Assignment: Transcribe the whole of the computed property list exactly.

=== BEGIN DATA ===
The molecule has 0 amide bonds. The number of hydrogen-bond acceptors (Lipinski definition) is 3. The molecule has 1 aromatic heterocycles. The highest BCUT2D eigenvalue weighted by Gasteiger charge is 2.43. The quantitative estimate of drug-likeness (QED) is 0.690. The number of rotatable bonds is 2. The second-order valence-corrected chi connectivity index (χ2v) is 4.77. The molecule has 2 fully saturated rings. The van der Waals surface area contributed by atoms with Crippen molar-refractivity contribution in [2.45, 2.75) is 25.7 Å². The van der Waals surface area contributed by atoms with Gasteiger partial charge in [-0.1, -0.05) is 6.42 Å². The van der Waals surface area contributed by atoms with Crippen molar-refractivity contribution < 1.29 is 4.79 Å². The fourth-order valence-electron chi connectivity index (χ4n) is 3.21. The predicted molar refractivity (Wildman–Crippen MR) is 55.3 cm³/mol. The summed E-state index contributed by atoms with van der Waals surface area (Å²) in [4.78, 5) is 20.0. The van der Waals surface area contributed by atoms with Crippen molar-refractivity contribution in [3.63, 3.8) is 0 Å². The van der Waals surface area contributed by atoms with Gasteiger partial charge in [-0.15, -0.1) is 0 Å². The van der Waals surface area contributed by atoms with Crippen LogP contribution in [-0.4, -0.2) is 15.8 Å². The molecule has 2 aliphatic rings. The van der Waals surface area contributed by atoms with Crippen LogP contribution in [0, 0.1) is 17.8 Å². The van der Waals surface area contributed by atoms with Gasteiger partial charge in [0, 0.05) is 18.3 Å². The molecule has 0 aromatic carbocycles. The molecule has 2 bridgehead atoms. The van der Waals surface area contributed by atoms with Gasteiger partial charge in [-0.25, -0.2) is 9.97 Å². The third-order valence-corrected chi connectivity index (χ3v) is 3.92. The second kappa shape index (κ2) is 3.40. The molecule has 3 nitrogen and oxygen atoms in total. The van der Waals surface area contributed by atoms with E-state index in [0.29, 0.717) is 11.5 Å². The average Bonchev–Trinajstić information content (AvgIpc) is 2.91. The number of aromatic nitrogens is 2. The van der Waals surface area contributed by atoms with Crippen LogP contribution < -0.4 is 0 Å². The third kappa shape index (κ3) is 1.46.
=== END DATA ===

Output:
The molecule has 0 amide bonds. The number of hydrogen-bond acceptors (Lipinski definition) is 3. The molecule has 1 aromatic heterocycles. The highest BCUT2D eigenvalue weighted by Gasteiger charge is 2.43. The quantitative estimate of drug-likeness (QED) is 0.690. The number of rotatable bonds is 2. The second-order valence-corrected chi connectivity index (χ2v) is 4.77. The molecule has 2 fully saturated rings. The van der Waals surface area contributed by atoms with Crippen molar-refractivity contribution in [2.45, 2.75) is 25.7 Å². The van der Waals surface area contributed by atoms with Gasteiger partial charge in [-0.1, -0.05) is 6.42 Å². The van der Waals surface area contributed by atoms with Crippen molar-refractivity contribution < 1.29 is 4.79 Å². The fourth-order valence-electron chi connectivity index (χ4n) is 3.21. The predicted molar refractivity (Wildman–Crippen MR) is 55.3 cm³/mol. The summed E-state index contributed by atoms with van der Waals surface area (Å²) in [4.78, 5) is 20.0. The van der Waals surface area contributed by atoms with Crippen molar-refractivity contribution in [3.63, 3.8) is 0 Å². The van der Waals surface area contributed by atoms with Gasteiger partial charge in [-0.15, -0.1) is 0 Å². The van der Waals surface area contributed by atoms with Crippen LogP contribution in [-0.4, -0.2) is 15.8 Å². The molecule has 2 aliphatic rings. The van der Waals surface area contributed by atoms with Crippen LogP contribution in [0, 0.1) is 17.8 Å². The van der Waals surface area contributed by atoms with Gasteiger partial charge in [0, 0.05) is 18.3 Å². The molecule has 0 aromatic carbocycles. The molecule has 2 bridgehead atoms. The van der Waals surface area contributed by atoms with Gasteiger partial charge in [-0.25, -0.2) is 9.97 Å². The third-order valence-corrected chi connectivity index (χ3v) is 3.92. The second kappa shape index (κ2) is 3.40. The molecule has 3 nitrogen and oxygen atoms in total. The van der Waals surface area contributed by atoms with E-state index in [0.29, 0.717) is 11.5 Å². The average Bonchev–Trinajstić information content (AvgIpc) is 2.91. The number of aromatic nitrogens is 2. The van der Waals surface area contributed by atoms with Crippen LogP contribution < -0.4 is 0 Å². The third kappa shape index (κ3) is 1.46.